Federal & State Laws Protect Against Employment Discrimination
Title VII of the Civil Rights Act prohibits employers from discriminating against individuals because of their race or national origin. This means that an employer covered by this federal statute cannot discriminate against someone in hiring, promotions, wages, termination, or layoffs, and may not treat an employee more or less favorably because of race or origin.
Although race or race or national origin cannot ever be a “bona fide occupational qualification” that would allow an exemption to the anti-discrimination rules, there is a very limited exception for situations in which race is an integral part of the story or purpose of an artistic work, such as a movie or play.
Retaliating against an existing or potential employee for complaining about racial discrimination is illegal, as is segregating an employee into a job based on his or her race or origin. (For example, it would be illegal to assign an employee to a non-customer contact position because of actual or perceived racial preferences of the employer’s customers.)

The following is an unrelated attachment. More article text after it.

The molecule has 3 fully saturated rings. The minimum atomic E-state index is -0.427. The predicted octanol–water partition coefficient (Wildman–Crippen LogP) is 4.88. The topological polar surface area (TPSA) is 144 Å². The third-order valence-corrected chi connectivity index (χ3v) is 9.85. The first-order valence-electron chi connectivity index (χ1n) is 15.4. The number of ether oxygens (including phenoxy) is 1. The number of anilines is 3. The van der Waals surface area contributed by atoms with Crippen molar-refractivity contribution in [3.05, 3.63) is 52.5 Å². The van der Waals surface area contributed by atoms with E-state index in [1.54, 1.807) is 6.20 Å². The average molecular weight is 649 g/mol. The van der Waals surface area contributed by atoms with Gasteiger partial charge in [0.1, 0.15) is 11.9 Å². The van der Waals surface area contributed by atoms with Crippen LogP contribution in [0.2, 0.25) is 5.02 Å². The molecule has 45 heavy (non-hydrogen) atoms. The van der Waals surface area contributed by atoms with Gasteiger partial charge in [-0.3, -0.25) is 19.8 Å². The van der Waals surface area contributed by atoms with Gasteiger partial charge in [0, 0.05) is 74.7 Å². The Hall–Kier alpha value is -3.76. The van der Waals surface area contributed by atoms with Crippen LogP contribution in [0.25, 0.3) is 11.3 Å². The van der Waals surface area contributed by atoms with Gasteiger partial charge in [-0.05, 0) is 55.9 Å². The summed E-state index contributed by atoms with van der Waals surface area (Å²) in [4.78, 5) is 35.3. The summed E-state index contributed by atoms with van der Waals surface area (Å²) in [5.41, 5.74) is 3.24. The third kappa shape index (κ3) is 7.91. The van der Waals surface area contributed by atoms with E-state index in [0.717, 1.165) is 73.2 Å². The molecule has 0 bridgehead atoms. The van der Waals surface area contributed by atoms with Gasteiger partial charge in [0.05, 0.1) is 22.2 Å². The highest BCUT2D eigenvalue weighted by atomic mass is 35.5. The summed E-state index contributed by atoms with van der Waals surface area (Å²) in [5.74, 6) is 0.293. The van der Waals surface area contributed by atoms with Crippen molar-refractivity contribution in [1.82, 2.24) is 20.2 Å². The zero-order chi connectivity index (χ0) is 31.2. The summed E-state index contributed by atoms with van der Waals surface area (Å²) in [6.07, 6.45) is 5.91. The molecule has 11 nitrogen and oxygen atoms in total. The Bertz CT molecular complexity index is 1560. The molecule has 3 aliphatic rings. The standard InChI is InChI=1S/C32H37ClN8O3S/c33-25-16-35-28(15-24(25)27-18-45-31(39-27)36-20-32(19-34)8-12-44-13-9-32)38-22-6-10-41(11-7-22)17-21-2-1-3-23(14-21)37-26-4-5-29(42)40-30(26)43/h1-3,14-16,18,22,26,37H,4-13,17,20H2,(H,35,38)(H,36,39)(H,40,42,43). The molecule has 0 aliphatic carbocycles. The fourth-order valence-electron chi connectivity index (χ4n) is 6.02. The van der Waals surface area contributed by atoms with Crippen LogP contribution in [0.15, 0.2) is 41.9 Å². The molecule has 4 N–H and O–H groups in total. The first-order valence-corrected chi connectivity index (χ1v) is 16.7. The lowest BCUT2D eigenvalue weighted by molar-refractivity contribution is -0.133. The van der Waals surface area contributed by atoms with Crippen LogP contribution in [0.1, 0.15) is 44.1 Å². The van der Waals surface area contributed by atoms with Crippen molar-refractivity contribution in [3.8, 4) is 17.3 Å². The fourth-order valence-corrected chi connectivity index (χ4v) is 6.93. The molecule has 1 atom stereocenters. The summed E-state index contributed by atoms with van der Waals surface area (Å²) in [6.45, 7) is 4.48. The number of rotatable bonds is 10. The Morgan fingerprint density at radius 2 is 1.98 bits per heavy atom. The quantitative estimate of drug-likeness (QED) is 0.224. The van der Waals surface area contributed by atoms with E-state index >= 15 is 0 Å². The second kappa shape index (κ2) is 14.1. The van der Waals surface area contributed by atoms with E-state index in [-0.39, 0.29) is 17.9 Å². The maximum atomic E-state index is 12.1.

It is also unlawful for an employer to take an “adverse employment action” against a worker on the basis of race or national origin or in retaliation for a complaint about discrimination. According to the EEOC, “an action is an adverse employment action if a reasonable employee would have found the action materially adverse, which means it might have dissuaded a reasonable worker from making or supporting a charge of discrimination.”
Examples of “adverse employment actions” include